Simple illusions and multi-layered illusions.
Illusions are just illusions.
In an earlier post, I wrote that ideas are illusions. They have to be, I argued. Must be.
What we perceive of reality must be an illusion. Must be.
The conventional self is an illusion, too. Check and see.
So how could ideas not be illusions as well?
I described my experience looking at an idea -- the happiness I felt as I wrote that post. I looked carefully, which is what you do to see if something is an illusion or not. I saw it as an illusion. And as the illusion disappeared, as I saw through it, I found myself looking at something better -- life with one illusion less.
Would it also be true for sadness and anger? I wondered. What if I did the same thing?
...will it work? I don't know. I'm not angry. Or sad. Or depressed. I kind of wish I was. I almost can't wait.
Be careful what you "kind of wish for." You may just "kind of get it."
A day later, it was utter exhaustion and sadness. I didn't try looking at the exhaustion to see if it was an illusion, but after a day of exhaustion, nothing was done, I was sad. And I decided to examine that sadness to see if it was an illusion.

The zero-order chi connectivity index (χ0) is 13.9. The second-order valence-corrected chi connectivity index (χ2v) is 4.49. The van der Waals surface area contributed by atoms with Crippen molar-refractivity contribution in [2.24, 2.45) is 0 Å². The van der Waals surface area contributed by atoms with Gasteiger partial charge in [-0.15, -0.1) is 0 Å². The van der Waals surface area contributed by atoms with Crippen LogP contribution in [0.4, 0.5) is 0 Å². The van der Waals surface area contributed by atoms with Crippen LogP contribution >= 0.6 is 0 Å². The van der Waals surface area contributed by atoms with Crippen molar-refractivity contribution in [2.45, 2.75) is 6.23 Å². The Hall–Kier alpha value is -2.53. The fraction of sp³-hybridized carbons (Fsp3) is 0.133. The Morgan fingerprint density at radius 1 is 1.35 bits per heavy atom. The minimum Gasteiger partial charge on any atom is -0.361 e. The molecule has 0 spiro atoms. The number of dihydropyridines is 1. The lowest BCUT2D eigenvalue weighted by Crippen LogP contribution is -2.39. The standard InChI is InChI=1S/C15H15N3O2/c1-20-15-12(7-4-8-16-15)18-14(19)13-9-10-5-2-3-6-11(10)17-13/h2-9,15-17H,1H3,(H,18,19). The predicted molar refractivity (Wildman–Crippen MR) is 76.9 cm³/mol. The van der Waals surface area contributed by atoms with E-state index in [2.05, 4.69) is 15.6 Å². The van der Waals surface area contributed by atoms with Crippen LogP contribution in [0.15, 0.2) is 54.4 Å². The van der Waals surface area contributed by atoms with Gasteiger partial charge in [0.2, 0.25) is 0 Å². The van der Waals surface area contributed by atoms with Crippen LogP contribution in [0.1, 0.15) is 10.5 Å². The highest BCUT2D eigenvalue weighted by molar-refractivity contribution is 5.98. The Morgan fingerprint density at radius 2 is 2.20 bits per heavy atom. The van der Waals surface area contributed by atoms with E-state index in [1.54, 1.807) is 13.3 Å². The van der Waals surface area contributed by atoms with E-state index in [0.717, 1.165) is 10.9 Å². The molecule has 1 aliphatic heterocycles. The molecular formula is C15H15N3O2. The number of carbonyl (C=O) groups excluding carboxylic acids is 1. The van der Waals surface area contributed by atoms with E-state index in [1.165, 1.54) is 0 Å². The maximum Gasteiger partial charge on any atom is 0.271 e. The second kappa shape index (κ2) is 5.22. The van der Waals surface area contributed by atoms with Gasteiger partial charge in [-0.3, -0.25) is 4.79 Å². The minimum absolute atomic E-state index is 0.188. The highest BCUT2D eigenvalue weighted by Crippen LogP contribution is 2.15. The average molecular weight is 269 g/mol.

It was. But there was a trick.
Pay attention, and I'll tell you what I learned.
Some ideas are pleasant and useful. Like happiness. We'd like to keep happiness around. And if we looked at something like happiness, we might see it as an illusion or not. If not, it'd be a welcome thought. If we did, it'd be a welcome illusion. Whatever it was, it would be welcome. And it might persist even after being looked at. We might hope it would persist.
Other ideas are unpleasant, even harmful. Like sadness. We'd like to get rid of sadness. If we looked at sadness and saw it was an illusion, we'd want to dispose of it and quickly, too. Or replace it with a happier illusion.
So, on a theoretical basis, we can expect that an unpleasant illusion will be gotten rid of if it's seen as an illusion, and it will persist only if it's not obviously an illusion.
The guiding rule I got from "Waking Up" (in my words, not Sam Harris') for determining whether something is an illusion is this: "If you look at something closely and it disappears, it was an illusion. If it changes into something else, then it was probably an illusion. Only if it persists, unchanged, except perhaps for detail, can you begin to believe that it's not an illusion.
I examined self; the closer I looked, the more certain I became: there's no self there, only the world. Self was gone. An illusion.
I examined happiness; again -- the closer I look, the more I saw the world and not my happiness. Happiness was gone. An illusion.
Now, faced with sadness, I did the same thing-- I looked. And I felt even sadder. The sadness did not disappear. It didn't fade out. It got worse. So happiness is an illusion, but sadness was not. Soren Kierkegaard would like that. It's not an illusion.